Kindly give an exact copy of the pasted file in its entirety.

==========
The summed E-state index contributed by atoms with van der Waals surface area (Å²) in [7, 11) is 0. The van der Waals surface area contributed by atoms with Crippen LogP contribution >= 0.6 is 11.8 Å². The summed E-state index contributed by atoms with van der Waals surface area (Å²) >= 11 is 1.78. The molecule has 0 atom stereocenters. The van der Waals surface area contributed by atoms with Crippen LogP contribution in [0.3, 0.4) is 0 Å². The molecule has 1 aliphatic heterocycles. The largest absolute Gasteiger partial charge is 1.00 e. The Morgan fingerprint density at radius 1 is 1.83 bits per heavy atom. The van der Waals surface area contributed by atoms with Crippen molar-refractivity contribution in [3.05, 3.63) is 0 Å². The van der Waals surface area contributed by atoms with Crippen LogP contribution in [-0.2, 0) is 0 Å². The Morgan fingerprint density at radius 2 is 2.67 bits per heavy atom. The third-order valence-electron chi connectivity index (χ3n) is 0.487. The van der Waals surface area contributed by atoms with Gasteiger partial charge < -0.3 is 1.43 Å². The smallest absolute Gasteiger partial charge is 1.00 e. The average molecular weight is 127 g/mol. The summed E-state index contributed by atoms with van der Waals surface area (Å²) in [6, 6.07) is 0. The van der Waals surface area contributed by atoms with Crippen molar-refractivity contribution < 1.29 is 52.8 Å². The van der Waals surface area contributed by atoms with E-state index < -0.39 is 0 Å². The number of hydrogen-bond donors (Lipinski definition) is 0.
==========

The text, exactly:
The summed E-state index contributed by atoms with van der Waals surface area (Å²) in [7, 11) is 0. The van der Waals surface area contributed by atoms with Crippen LogP contribution >= 0.6 is 11.8 Å². The summed E-state index contributed by atoms with van der Waals surface area (Å²) >= 11 is 1.78. The molecule has 0 atom stereocenters. The van der Waals surface area contributed by atoms with Crippen LogP contribution in [0.3, 0.4) is 0 Å². The molecule has 1 aliphatic heterocycles. The largest absolute Gasteiger partial charge is 1.00 e. The Morgan fingerprint density at radius 1 is 1.83 bits per heavy atom. The van der Waals surface area contributed by atoms with Crippen molar-refractivity contribution in [3.05, 3.63) is 0 Å². The van der Waals surface area contributed by atoms with Crippen LogP contribution in [-0.2, 0) is 0 Å². The Morgan fingerprint density at radius 2 is 2.67 bits per heavy atom. The third-order valence-electron chi connectivity index (χ3n) is 0.487. The van der Waals surface area contributed by atoms with Gasteiger partial charge < -0.3 is 1.43 Å². The smallest absolute Gasteiger partial charge is 1.00 e. The average molecular weight is 127 g/mol. The summed E-state index contributed by atoms with van der Waals surface area (Å²) in [6, 6.07) is 0. The van der Waals surface area contributed by atoms with Crippen molar-refractivity contribution < 1.29 is 52.8 Å². The van der Waals surface area contributed by atoms with E-state index < -0.39 is 0 Å². The number of hydrogen-bond donors (Lipinski definition) is 0.